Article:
Tuesday, October 6, 2009

Horse Training: You Can Do a Lot with a Pistol and a Lariat

So the horse market is so soft that it makes a marshmallow look stiff, and most horse addicts are tightening their belts. That means young colts in training don't get hauled to shows "just for the experience" because we're cutting back on gas expenses. Trained horses are also going to fewer shows.

Horses are getting dumped at sale yards or sold for pennies on the dollar. One guy came back from a horses, having sent his horses through the sale, only to discover that someone (who didn't want to pay the sale barn) had dumped 2 unwanted horses in his trailer while he wasn't looking. Yikes!

So where does this leave you if you still have horses, still want to have fun, and still want to do some serious horse training? Well, it leaves you with the art of improvisation.

Improvisation in Horse Training
I've got plenty of hay stored up for the winter, but that doesn't mean I'm not looking at ways to save money while still training my horses. So I'm improvising ... I'm doing the most I can with what I have. Aside from jumping the same jump over and over in hopes of becoming Colorado's first one-jump wonder, I'm reviewing what other assets I might have at my disposal for horse training. So what do I have?

A pistol and a lariat.

Well, actually, it's my hubby's pistol, but what's mine is his and what's his is mine.

You Can Do a Lot of Horse Training with a Pistol and a Lariat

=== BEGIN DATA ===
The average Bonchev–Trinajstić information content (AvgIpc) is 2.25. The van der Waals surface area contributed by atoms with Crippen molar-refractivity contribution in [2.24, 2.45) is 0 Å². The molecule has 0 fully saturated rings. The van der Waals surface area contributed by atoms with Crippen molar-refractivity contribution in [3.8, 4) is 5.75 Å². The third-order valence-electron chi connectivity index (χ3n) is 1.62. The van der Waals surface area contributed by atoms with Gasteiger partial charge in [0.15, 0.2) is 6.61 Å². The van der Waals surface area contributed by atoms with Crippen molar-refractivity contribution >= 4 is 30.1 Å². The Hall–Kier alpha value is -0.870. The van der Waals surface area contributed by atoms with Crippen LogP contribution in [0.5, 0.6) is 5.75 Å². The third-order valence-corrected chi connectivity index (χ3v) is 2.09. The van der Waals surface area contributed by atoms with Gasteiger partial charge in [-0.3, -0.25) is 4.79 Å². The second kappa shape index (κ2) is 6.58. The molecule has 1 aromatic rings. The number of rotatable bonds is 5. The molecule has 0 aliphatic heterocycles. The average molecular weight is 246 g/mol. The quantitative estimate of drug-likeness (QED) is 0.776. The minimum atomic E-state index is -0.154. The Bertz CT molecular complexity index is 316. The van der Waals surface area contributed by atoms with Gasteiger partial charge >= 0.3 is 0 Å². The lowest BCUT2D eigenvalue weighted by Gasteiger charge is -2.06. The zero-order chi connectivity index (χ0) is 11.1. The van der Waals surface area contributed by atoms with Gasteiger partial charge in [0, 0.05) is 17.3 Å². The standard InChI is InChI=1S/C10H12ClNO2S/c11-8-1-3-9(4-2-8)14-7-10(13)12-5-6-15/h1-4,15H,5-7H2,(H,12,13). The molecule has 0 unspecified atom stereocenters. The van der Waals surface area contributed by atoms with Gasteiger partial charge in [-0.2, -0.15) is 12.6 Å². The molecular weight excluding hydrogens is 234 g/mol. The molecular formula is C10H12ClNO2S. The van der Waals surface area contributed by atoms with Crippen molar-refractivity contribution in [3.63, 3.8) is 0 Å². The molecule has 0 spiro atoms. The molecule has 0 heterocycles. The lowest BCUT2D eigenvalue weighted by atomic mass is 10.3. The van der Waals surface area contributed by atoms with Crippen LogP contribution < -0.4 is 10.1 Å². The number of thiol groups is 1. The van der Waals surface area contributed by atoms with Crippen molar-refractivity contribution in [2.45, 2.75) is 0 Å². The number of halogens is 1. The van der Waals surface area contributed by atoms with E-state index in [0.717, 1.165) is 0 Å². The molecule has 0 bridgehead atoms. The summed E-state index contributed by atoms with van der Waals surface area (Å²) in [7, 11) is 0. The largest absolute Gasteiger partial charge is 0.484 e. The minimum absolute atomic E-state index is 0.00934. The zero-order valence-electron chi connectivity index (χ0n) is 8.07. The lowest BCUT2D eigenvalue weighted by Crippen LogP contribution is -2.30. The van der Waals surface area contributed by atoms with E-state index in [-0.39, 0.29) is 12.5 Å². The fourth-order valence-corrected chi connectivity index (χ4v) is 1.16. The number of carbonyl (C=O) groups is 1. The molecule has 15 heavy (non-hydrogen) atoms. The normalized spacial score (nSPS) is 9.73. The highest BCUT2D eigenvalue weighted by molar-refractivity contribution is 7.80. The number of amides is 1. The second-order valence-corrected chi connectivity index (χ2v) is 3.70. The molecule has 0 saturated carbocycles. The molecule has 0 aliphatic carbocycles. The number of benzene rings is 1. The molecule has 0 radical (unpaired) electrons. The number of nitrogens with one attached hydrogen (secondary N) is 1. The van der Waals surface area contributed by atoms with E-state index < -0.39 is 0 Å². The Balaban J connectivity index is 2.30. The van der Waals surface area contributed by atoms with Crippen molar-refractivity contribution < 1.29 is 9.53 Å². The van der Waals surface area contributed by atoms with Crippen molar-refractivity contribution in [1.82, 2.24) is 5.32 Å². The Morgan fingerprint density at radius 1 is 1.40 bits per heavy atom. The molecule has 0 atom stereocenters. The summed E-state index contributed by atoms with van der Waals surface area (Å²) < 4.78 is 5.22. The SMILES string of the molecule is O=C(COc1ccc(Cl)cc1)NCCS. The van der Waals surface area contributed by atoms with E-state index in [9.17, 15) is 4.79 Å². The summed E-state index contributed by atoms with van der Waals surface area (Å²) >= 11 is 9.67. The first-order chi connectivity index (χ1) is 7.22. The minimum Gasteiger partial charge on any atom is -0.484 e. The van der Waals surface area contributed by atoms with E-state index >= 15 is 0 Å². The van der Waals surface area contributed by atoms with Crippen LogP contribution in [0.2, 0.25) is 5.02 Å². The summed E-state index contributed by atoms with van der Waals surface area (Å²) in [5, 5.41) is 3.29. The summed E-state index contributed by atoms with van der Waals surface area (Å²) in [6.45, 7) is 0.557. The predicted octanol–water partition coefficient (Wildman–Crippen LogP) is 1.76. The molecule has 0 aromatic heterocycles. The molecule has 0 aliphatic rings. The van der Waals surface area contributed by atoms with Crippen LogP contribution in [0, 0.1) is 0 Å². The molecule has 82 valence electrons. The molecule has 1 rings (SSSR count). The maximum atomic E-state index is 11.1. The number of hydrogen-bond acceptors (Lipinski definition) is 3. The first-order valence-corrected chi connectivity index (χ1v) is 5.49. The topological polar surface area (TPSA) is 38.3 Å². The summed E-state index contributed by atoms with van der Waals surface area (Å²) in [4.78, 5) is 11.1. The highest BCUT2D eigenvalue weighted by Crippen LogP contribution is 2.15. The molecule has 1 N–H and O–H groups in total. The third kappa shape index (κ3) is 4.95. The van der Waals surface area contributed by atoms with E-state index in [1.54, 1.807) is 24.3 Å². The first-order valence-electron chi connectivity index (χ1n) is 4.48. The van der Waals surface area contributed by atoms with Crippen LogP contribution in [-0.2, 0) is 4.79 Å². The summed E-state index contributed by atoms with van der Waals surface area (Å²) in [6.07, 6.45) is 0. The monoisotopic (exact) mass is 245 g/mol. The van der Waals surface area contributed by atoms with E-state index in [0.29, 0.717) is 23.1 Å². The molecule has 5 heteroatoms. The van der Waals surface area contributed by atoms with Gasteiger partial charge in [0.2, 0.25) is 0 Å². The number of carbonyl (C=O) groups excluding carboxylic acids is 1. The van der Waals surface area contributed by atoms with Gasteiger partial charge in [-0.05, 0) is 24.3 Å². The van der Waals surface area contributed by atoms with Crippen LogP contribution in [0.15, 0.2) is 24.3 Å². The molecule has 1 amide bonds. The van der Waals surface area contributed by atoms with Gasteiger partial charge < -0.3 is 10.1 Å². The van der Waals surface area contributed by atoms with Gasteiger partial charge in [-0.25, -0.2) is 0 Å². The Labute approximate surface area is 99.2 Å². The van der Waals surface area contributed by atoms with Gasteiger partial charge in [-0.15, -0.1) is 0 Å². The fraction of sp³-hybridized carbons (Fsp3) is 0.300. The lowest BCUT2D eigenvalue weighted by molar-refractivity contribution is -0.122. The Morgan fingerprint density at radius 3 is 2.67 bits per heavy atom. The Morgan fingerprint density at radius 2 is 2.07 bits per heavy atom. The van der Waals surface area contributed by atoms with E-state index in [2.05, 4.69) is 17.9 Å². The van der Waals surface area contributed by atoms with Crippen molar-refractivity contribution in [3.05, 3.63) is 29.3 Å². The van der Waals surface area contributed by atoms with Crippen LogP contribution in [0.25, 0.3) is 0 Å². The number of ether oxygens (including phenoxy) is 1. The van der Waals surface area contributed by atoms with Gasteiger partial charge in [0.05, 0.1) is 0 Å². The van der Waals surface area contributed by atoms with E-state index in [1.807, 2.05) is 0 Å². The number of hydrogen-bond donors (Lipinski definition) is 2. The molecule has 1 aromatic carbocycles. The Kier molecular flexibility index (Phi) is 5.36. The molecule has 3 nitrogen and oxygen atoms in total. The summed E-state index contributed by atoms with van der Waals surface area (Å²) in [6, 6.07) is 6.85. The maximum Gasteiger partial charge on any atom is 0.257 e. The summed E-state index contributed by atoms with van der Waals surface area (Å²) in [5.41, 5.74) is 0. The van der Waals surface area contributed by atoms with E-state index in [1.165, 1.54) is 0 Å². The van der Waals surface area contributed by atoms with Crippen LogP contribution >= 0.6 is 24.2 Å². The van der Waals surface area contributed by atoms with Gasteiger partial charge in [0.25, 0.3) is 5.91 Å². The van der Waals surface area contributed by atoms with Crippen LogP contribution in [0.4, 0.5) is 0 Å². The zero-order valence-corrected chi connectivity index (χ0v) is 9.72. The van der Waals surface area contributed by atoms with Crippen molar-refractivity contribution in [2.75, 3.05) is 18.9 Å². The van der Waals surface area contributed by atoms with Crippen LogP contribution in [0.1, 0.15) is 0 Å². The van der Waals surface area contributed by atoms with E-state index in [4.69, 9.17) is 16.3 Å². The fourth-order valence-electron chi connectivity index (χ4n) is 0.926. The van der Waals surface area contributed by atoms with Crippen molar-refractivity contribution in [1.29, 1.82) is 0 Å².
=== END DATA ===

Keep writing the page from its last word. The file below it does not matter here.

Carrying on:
It's true. When it comes to horses you can do a lot with a pistol and a lariat. Am I going to rope my horse and then shoot him? Nope. But I am going to increase his value by using these tools as part of my regular horse training routine. Specifically, I am going to use the pistol and lariat to teach my horses to be safe mounts for shooting and roping. The roping part is obvious: any horse you can rope off of is worth more and is more broke.

The shooting part makes sense if you live in my neck of the woods. In Western Colorado, hunters tend to hunt off their horses, so a horse you can shoot off of immediately is worth its weight in gold, not to mention sound proof, which often equals bomb proof. Also, around here we have a lot of cowboy mounted shooting events, so if I later want to either participate in this event or sell my colts to a cowboy mounted shooter, having a bomb proof horse is going to help.

Horse Training with Pistols and Lariats is Not for Beginners

Don't get the wrong idea here. I'm a good hand with horses, and I can manage to throw a lariat without hitting myself in the head, but that's about all. I know that safely handling pistols (even pistols shooting blanks) and lariats around horses is a whole new ball of wax.

So I'm getting professional help with these two activities. Am I going to pay a lot of money for these activities? Nope. I'm going to, as usual, barter for these services with professionals who rope and do cowboy mounted shooting. And I'm going to have a hell of a lot of fun!

What do you like to do with a horse, a pistol, and a lariat (or do I really want to know)? Or, barring that, what ideas have you got for cheap and fun horse training? Please share!

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